Top Ten (Top 10) Tips for Effective Listening for Greater
Success and Influence
Dr Philip Humbert
Whether it's our spouse, our children, or with a sales prospect or our boss, one of
life's great challenges is to listen well. Often, we are tempted to think about our
response rather than listen. Or, we believe we already know what the other person is going
to say, so we simply interrupt or wait impatiently for our turn. Listening, really
listening, with our whole being, is a skill and one of the most important compliments we
can give another human being. The following 10 "rules" can help.
1. Stop Talking! It is
difficult to listen and speak at the same time.
2. Put the other person at ease.
Give them space and time and "permission" to speak their peace.
How we look at them, how we stand or sit, makes a huge difference. Relax, and let
them relax as well.
3. Show the other person that you want
to hear them. Look at them. Nod when you can agree, ask them to explain further
if you don't understand. Listen to understand them and their words, rather than just for
4. Remove distractions. Good
listening means being willing to turn off the TV, close a door, or stop reading your mail.
Give the speaker your full attention, and let them know they are getting your full
5. Empathize with the other person.
Especially if they are telling you something personal or painful, or something
you intensely disagree with, take a moment to stand in their shoes, to look at the
situation from their point of view.
6. Be patient. Some people
take longer to find the right word, to make a point or clarify an issue. Give the speaker
time to get it all out before you jump in with your reply.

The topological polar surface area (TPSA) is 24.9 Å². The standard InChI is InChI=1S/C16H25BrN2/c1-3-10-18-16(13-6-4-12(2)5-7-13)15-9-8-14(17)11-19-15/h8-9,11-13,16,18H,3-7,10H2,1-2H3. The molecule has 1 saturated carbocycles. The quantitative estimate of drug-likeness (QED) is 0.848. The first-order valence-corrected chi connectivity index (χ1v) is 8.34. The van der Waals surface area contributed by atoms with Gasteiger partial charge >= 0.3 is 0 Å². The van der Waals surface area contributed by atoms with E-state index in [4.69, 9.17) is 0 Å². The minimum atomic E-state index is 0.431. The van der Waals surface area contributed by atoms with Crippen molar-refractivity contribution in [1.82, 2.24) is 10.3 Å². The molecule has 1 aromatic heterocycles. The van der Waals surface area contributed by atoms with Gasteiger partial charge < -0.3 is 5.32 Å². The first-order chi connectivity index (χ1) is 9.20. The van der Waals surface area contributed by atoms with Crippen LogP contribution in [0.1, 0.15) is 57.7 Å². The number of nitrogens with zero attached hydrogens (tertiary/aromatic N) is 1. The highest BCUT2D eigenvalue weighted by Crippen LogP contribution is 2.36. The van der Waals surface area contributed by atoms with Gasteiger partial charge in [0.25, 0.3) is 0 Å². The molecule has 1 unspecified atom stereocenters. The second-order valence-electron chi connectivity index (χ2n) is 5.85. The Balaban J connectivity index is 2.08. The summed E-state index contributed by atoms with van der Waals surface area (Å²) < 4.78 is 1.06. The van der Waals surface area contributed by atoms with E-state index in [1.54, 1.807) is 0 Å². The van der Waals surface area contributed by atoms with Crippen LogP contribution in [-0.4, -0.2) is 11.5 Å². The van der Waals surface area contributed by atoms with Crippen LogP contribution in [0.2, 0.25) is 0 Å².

7. Watch your own emotions. If
what they are saying creates an emotional response in you, be extra careful to listen
carefully, with attention to the intent and full meaning of their words. When we are
angry, frightened or upset, we often miss critical parts of what is being said to us.
8. Be very slow to disagree, criticize
or argue. Even if you disagree, let them have their point of view. If you
respond in a way that makes the other person defensive, even if you "win" the
argument, you may lose something far more valuable!
9. Ask lots of questions. Ask
the speaker to clarify, to say more, give an example, or explain further. It will help
them speak more precisely and it will help you hear and understand them more accurately.
10. STOP TALKING! This is
both the first and the last point, because all other tools depend on it. Nature gave us
two ears and only one tongue, which is a gentle hint that we should listen twice as much
as we talk.
By Dr Philip E. Humbert, author, speaker and
personal success coach. Dr Humbert has hundreds of tips, tools and
articles on his website that you can use for your own success! It's a
great resource! Visit him on the web at: www.philiphumbert.com And,
be sure to sign up for his great newsletter!